The Madison Police Department has arrested a 26-year-old man named Brendan J Oneil for the hit and run that took place on June 21. According to reports he was released on Thursday after posting a $350 bond.
Oneil is alleged to be the driver of a truck that plowed through a crowd around 2 a.m. on June 21 at University Avenue and Frances Street outside Wando’s Bar and Grill.
The hit and run injured a young Black woman, Alize Carter, and sparked days of protest and unrest around the city. Carter has spent the past week recovering from injuries including road rash from being hit and dragged by the vehicle alleged to have been driven by Oneil.
In videos that have been made public, Oneil allegedly accelerated as he approached the crowd and struck Carter. Police subsequently arrived on the scene and, according to reports, pepper sprayed Carter’s brother as he stayed to support her. In MPD incident reports, the Department says that they were simply attempting to move the crowd away from Carter so that paramedics could render aid but the decision to use pepper spray came on the heels of heavy public criticism of the police using the spray during previous protests.
The Cap Times contacted the Madison Police Department early on Friday morning, around 1 a.m., after receiving community reports that Oneil had already been released on bail. The Cap Times spoke to OIC Philips (officer in charge) who confirmed that Oneil had been arrested earlier in the day on charges of Hit-and-Run Causing Injury, which is a misdemeanor.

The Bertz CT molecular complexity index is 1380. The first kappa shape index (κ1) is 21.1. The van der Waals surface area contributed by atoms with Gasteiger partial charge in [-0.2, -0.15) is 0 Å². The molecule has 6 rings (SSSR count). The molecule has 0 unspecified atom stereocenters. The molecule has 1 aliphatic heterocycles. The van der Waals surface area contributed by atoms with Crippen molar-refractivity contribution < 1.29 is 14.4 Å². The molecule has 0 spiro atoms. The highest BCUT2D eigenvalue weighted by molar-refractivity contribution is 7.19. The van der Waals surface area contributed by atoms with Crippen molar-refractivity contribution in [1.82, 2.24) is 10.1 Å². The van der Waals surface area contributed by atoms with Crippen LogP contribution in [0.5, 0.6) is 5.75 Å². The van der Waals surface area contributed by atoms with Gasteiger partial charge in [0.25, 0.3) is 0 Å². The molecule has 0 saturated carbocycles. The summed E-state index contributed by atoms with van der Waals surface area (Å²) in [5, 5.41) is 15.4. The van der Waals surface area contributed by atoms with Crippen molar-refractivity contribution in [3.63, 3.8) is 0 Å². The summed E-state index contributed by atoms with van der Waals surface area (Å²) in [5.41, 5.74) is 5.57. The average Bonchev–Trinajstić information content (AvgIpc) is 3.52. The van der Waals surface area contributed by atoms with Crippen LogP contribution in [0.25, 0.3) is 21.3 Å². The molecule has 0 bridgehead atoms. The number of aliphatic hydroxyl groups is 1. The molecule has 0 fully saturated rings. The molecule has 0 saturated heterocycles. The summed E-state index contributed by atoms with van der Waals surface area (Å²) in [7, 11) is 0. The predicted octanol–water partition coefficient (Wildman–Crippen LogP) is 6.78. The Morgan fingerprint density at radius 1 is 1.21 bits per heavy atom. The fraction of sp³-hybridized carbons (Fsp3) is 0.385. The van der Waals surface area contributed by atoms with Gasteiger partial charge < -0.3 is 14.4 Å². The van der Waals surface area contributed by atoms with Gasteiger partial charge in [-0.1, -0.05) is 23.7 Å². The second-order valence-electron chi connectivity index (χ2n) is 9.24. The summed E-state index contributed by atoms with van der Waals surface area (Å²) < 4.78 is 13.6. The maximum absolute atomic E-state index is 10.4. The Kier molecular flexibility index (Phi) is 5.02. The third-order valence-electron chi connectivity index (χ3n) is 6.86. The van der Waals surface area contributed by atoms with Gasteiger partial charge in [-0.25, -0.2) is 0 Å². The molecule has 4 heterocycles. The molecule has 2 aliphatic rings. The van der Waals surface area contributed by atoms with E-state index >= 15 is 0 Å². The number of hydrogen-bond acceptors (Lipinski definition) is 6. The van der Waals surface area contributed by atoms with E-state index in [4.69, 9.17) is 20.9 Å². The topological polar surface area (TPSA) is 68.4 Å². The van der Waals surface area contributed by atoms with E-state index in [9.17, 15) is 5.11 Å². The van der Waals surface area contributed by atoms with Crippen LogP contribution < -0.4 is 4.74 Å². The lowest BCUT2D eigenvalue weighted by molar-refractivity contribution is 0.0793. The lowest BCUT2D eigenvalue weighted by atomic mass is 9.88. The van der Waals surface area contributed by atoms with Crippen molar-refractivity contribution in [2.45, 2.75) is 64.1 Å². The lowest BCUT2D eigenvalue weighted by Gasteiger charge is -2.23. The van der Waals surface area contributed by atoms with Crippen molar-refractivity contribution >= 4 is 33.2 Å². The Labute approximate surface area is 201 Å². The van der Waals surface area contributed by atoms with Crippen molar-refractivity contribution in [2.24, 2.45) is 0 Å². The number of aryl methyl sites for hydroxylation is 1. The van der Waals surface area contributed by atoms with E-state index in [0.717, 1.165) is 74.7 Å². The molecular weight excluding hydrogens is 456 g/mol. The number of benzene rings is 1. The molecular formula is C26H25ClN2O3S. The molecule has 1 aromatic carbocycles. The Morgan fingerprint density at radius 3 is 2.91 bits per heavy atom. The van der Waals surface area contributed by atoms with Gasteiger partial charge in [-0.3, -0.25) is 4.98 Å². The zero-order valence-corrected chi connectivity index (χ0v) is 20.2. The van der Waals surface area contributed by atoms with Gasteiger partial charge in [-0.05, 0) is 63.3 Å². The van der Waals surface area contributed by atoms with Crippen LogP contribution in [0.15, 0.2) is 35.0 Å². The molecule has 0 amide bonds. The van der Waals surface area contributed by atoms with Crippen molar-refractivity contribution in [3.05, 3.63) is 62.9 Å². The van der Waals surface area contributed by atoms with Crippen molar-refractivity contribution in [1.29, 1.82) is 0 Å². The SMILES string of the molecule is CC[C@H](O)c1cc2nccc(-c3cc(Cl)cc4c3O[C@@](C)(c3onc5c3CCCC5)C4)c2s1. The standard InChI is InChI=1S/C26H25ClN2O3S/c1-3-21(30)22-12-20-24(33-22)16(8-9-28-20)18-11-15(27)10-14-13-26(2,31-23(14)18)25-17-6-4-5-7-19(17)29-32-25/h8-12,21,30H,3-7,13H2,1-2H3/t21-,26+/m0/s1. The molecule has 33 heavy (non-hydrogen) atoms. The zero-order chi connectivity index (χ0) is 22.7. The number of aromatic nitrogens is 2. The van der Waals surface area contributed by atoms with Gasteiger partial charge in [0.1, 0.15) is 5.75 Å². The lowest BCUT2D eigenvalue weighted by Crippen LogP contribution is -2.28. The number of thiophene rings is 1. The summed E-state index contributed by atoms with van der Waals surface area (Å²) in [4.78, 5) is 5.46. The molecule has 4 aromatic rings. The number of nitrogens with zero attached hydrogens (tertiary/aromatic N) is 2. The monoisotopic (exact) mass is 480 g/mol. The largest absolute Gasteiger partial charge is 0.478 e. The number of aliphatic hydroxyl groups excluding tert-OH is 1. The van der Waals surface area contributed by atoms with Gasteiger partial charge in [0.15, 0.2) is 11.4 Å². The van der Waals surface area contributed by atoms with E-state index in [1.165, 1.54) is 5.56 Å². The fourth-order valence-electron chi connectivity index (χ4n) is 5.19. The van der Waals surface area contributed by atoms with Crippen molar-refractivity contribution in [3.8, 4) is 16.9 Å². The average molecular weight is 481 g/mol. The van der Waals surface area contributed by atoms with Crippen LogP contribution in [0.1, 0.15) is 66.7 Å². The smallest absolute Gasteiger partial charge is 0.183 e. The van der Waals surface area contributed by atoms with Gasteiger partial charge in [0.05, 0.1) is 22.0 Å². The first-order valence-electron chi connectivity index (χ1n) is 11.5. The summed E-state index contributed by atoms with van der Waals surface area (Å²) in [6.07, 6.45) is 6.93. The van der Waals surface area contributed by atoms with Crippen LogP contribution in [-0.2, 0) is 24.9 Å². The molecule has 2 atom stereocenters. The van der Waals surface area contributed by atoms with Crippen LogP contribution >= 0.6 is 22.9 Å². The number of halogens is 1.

Madison has been on edge all week during this investigation and subsequent incidents. On Tuesday the arrest of a young community activist, Yeshua Musa, sparked demonstrations against police. On Tuesday night there was widespread destruction of property as two statues downtown were torn down and an unknown individual threw a Molotov cocktail at the City County Building. The Federal Bureau of Alcohol, Tobacco, Firearms and Explosives is offering a reward of up to $5,000 for information leading to the arrest of the person responsible for the firebombing.
Early on Wednesday morning, an 18-year-old woman named Althea Bernstein was set on fire by a group of young white men who called her a racial slur while at a stoplight.
Mayor Satya Rhodes-Conway denounced the crime against Bernstein amidst increasing cries from the community surrounding a series of hate-based crimes against Black people.
“This is a horrifying and absolutely unacceptable crime that I will not tolerate in Madison,” Rhodes-Conway said in a press release on Thursday. “While we are still learning more about the details, current information suggest this may have been a premeditated crime targeted toward people of color, which makes the incident even more disturbing.”
“This hate crime is one of multiple recent downtown incidents where people’s safety and lives have been at risk. It is completely unacceptable and should be prosecuted to the fullest extent of the law. Everybody in Madison deserves to feel safe, and it is up to every single one of us to make that true.”